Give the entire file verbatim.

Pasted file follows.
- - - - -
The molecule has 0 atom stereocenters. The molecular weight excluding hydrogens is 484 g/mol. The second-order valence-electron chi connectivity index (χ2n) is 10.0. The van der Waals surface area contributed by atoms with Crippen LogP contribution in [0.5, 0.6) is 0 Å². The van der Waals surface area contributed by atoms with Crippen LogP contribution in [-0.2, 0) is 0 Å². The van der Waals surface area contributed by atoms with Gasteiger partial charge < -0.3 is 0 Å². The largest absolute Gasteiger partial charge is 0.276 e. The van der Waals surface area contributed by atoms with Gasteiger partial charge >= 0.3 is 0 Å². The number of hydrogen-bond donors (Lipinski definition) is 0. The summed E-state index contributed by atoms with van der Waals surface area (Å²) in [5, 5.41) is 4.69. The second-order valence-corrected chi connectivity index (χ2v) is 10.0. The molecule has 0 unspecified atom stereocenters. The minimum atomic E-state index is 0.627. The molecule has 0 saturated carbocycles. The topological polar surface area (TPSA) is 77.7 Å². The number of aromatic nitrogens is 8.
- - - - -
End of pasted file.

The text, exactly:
The molecule has 0 atom stereocenters. The molecular weight excluding hydrogens is 484 g/mol. The second-order valence-electron chi connectivity index (χ2n) is 10.0. The van der Waals surface area contributed by atoms with Crippen LogP contribution in [0.5, 0.6) is 0 Å². The van der Waals surface area contributed by atoms with Crippen LogP contribution in [-0.2, 0) is 0 Å². The van der Waals surface area contributed by atoms with Gasteiger partial charge < -0.3 is 0 Å². The largest absolute Gasteiger partial charge is 0.276 e. The van der Waals surface area contributed by atoms with Gasteiger partial charge >= 0.3 is 0 Å². The number of hydrogen-bond donors (Lipinski definition) is 0. The summed E-state index contributed by atoms with van der Waals surface area (Å²) in [5, 5.41) is 4.69. The second-order valence-corrected chi connectivity index (χ2v) is 10.0. The molecule has 0 unspecified atom stereocenters. The minimum atomic E-state index is 0.627. The molecule has 0 saturated carbocycles. The topological polar surface area (TPSA) is 77.7 Å². The number of aromatic nitrogens is 8.